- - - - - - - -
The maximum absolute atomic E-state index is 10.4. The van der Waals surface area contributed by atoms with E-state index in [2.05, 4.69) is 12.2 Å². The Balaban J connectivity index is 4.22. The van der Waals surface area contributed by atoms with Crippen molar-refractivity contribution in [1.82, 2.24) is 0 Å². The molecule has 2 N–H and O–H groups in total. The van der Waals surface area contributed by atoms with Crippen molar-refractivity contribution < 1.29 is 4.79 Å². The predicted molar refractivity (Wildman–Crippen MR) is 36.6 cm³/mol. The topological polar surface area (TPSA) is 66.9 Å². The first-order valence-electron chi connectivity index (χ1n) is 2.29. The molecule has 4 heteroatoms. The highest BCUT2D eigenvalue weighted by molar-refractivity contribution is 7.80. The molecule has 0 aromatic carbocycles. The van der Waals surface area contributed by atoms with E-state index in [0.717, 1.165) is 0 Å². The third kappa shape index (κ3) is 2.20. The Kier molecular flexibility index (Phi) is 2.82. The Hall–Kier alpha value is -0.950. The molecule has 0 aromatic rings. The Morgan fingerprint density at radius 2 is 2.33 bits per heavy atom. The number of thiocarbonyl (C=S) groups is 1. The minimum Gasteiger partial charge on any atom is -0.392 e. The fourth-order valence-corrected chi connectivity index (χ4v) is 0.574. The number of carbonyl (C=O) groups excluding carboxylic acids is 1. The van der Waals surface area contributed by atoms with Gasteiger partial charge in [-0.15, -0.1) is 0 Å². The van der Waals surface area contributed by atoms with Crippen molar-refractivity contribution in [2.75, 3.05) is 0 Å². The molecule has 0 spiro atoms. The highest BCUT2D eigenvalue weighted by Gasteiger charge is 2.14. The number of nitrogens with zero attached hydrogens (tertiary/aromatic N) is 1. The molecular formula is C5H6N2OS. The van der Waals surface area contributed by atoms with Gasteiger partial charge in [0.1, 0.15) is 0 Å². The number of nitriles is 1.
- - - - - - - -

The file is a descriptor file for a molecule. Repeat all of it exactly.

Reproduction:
The maximum absolute atomic E-state index is 10.4. The van der Waals surface area contributed by atoms with E-state index in [2.05, 4.69) is 12.2 Å². The Balaban J connectivity index is 4.22. The van der Waals surface area contributed by atoms with Crippen molar-refractivity contribution in [1.82, 2.24) is 0 Å². The molecule has 2 N–H and O–H groups in total. The van der Waals surface area contributed by atoms with Crippen molar-refractivity contribution < 1.29 is 4.79 Å². The predicted molar refractivity (Wildman–Crippen MR) is 36.6 cm³/mol. The topological polar surface area (TPSA) is 66.9 Å². The first-order valence-electron chi connectivity index (χ1n) is 2.29. The molecule has 4 heteroatoms. The highest BCUT2D eigenvalue weighted by molar-refractivity contribution is 7.80. The molecule has 0 aromatic carbocycles. The van der Waals surface area contributed by atoms with E-state index in [0.717, 1.165) is 0 Å². The third kappa shape index (κ3) is 2.20. The Kier molecular flexibility index (Phi) is 2.82. The Hall–Kier alpha value is -0.950. The molecule has 0 aromatic rings. The Morgan fingerprint density at radius 2 is 2.33 bits per heavy atom. The number of thiocarbonyl (C=S) groups is 1. The minimum Gasteiger partial charge on any atom is -0.392 e. The fourth-order valence-corrected chi connectivity index (χ4v) is 0.574. The number of carbonyl (C=O) groups excluding carboxylic acids is 1. The van der Waals surface area contributed by atoms with Gasteiger partial charge in [-0.15, -0.1) is 0 Å². The van der Waals surface area contributed by atoms with Crippen molar-refractivity contribution in [2.75, 3.05) is 0 Å². The molecule has 0 spiro atoms. The highest BCUT2D eigenvalue weighted by Gasteiger charge is 2.14. The number of nitrogens with zero attached hydrogens (tertiary/aromatic N) is 1. The molecular formula is C5H6N2OS. The van der Waals surface area contributed by atoms with Gasteiger partial charge in [0.1, 0.15) is 0 Å². The number of nitriles is 1.